Panasonic Toughpad

Panasonic adds a mini and a Windows 8 tablet to its Toughpad line

Panasonic announced this week at CES 2013 in Las Vegas that it was expanding its already-popular Toughpad line by introducing two rugged devices in different form factors, extending the Toughpad's potential use in the public-sector workspace.

The Toughpad JT-B1  is an Android-based mobile device with a 7-inch vertical display. It is only 5.1 inches wide, which means that it can be held firmly in the average-sized hand. It is certified rugged through the MIL-STD-810G specifications for shock, humidity and temperature, and it has even passed the maximum five-foot drop test. Like its larger counterpart, the JT-B1 has been given an Ingress Protection of IP65, which means it is completely dustproof and can withstand all but the most powerful jets of water. At 1.2 pounds, it is Panasonic’s lightest computer product ever, the company said.

The most outstanding feature of the JT-B1 – other than the ruggedness, of course – is the battery. Although its projected lifespan of eight hours is not the longest among tablets, users can replace it  without tools. Opening the two latches at the bottom of the back panel lets the battery come right out, making it easy to pop in a spare battery when working for extended periods away from a power source.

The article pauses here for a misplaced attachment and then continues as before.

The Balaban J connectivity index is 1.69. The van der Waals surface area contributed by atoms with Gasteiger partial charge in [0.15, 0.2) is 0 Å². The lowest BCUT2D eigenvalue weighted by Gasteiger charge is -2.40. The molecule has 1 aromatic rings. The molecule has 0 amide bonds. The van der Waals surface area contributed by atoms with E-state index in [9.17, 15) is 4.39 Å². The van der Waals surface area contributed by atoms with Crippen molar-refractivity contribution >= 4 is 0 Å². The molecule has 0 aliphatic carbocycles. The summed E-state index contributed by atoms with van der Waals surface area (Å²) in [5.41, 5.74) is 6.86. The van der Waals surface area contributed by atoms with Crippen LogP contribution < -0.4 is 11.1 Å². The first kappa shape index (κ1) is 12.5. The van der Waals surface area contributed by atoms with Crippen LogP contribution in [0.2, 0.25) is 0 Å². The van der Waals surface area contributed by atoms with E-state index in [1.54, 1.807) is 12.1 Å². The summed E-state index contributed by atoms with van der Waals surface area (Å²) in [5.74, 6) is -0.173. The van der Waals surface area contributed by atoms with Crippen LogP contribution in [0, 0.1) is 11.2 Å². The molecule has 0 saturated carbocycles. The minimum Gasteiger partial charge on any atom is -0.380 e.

The Toughpad FZ-G1  has a 10.1-inch display and the same levels of rugged certification as the FZ-A1, which has been out for a little over a year and has been gaining in popularity. But it has significant differences, according to Panasonic. Because it runs a full version of Windows 8 Pro, it needed more resources, so the company put in a 1.9-GHz Intel Core i5 processor and at least 4G of memory. It comes with a docking port and a full-sized USB 3.0 port for additional flexibility. It weighs in at 2.43 pounds, which is only about 5 ounces heavier than the A1.

The battery can be replaced by the user, and the solid-state drive is removable, though a screwdriver is required. Government agencies may find this feature useful, as it would allow the unit to be sent out for service while keeping the information on the drive on the premises.

The JT-B1 and the FZ-G1 extend the potential use of the Toughpad line in the public-sector workspace. The B1 would do well where having a hand free can be important, such as inventory control. At the same time, the G1 would be well suited for any job that might have it docked in a vehicle, such as trucking, surveying or even law enforcement.

About the Author

Greg Crowe is a former GCN staff writer who covered mobile technology.


  • Russia prying into state, local networks

    A Russian state-sponsored advanced persistent threat actor targeting state, local, territorial and tribal government networks exfiltrated data from at least two victims.

  • Marines on patrol (US Marines)

    Using AVs to tell friend from foe

    The Defense Advanced Research Projects Agency is looking for ways autonomous vehicles can make it easier for commanders to detect and track threats among civilians in complex urban environments without escalating tensions.

Stay Connected